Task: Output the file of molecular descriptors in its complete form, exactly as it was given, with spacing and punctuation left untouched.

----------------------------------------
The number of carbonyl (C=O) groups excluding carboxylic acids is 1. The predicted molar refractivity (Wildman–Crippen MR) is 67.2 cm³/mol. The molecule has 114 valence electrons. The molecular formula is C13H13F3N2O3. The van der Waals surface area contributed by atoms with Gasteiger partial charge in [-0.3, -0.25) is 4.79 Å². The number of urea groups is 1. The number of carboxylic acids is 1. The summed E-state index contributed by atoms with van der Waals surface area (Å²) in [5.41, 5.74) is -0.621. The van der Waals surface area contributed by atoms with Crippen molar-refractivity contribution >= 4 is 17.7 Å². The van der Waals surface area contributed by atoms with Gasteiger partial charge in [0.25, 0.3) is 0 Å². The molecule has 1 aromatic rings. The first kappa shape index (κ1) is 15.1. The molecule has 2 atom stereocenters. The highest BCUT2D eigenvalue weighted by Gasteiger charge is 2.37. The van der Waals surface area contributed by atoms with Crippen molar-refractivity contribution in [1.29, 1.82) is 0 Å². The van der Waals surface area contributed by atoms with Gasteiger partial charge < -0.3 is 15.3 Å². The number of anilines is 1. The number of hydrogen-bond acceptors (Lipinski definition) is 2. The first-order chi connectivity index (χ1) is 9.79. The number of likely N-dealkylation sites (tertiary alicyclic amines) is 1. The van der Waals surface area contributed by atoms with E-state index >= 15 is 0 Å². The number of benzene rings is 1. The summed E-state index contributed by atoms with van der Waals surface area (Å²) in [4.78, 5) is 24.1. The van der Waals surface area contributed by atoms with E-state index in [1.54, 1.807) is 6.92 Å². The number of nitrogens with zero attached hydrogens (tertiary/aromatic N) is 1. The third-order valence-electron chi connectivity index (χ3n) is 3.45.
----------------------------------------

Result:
The number of carbonyl (C=O) groups excluding carboxylic acids is 1. The predicted molar refractivity (Wildman–Crippen MR) is 67.2 cm³/mol. The molecule has 114 valence electrons. The molecular formula is C13H13F3N2O3. The van der Waals surface area contributed by atoms with Gasteiger partial charge in [-0.3, -0.25) is 4.79 Å². The number of urea groups is 1. The number of carboxylic acids is 1. The summed E-state index contributed by atoms with van der Waals surface area (Å²) in [5.41, 5.74) is -0.621. The van der Waals surface area contributed by atoms with Crippen molar-refractivity contribution >= 4 is 17.7 Å². The van der Waals surface area contributed by atoms with Gasteiger partial charge in [0.25, 0.3) is 0 Å². The molecule has 1 aromatic rings. The first kappa shape index (κ1) is 15.1. The molecule has 2 atom stereocenters. The highest BCUT2D eigenvalue weighted by Gasteiger charge is 2.37. The van der Waals surface area contributed by atoms with Crippen molar-refractivity contribution in [1.29, 1.82) is 0 Å². The van der Waals surface area contributed by atoms with Gasteiger partial charge < -0.3 is 15.3 Å². The number of anilines is 1. The number of hydrogen-bond acceptors (Lipinski definition) is 2. The first-order chi connectivity index (χ1) is 9.79. The number of likely N-dealkylation sites (tertiary alicyclic amines) is 1. The van der Waals surface area contributed by atoms with E-state index >= 15 is 0 Å². The number of benzene rings is 1. The summed E-state index contributed by atoms with van der Waals surface area (Å²) in [4.78, 5) is 24.1. The van der Waals surface area contributed by atoms with E-state index in [1.54, 1.807) is 6.92 Å². The number of nitrogens with zero attached hydrogens (tertiary/aromatic N) is 1. The third-order valence-electron chi connectivity index (χ3n) is 3.45.